The principles behind the practice of fair trade in agricultural products

floThe following description is taken from a Fairtrade Foundation leaflet entitled ‘What is Fairtrade?’

Many farmers and workers in developing countries struggle to provide for their families. Poor market access and unfair trade rules often mean that the price they get for their crop does not cover the cost of production. They face the global challenges of food price rises and climate change too.

You will find this label, the FAIRTRADE Mark, on thousands of products from coffee to fresh fruit, as a guarantee of a better deal for people and planet.

Under Fairtrade, farmers receive:

Agreed stable and sustainable prices
An extra payment (a ‘premium’) to invest in their community

As part of the agreement, farmer groups must be democratically organised and meet environmental standards. These include careful use of chemicals, looking after soil and water sources and respecting nature.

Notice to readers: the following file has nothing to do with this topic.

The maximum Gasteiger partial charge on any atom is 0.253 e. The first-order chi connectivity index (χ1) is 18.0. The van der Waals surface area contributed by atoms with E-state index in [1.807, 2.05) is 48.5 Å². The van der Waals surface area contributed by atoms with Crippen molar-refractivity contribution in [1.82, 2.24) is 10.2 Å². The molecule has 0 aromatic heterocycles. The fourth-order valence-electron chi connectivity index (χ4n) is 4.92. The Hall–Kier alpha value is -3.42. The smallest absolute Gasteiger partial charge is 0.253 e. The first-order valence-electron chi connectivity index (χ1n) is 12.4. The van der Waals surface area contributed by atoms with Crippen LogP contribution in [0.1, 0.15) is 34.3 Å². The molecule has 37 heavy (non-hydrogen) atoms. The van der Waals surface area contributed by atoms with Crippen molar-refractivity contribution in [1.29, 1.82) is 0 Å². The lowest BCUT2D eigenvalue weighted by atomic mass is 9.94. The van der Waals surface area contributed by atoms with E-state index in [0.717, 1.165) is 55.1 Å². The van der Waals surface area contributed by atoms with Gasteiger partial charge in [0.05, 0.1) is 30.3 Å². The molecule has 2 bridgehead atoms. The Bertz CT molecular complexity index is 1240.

Who is behind Fairtrade?

The Fairtrade Foundation is the independent non-profit organisation in the UK that licenses use of the FAIRTRADE Mark on products in the UK in accordance with internationally agreed Fairtrade standards. We also raise awareness of Fairtrade and trade justice issues in schools, businesses, faith groups and local communities. The Foundation is part of an international network of organisations that are members of the standards setting, certification and producer support body Fairtrade International (FLO). You can find out more about FLO’s work at

(Reproduction of the FAIRTRADE Mark by kind permission of the Fairtrade Foundation.)

For further work on fair trade production of tropical crops, the reader is referred to the interviews with Didier Leitón Valverde and Nela Perle, both of which are in the Costa Rica section of the Interviews page.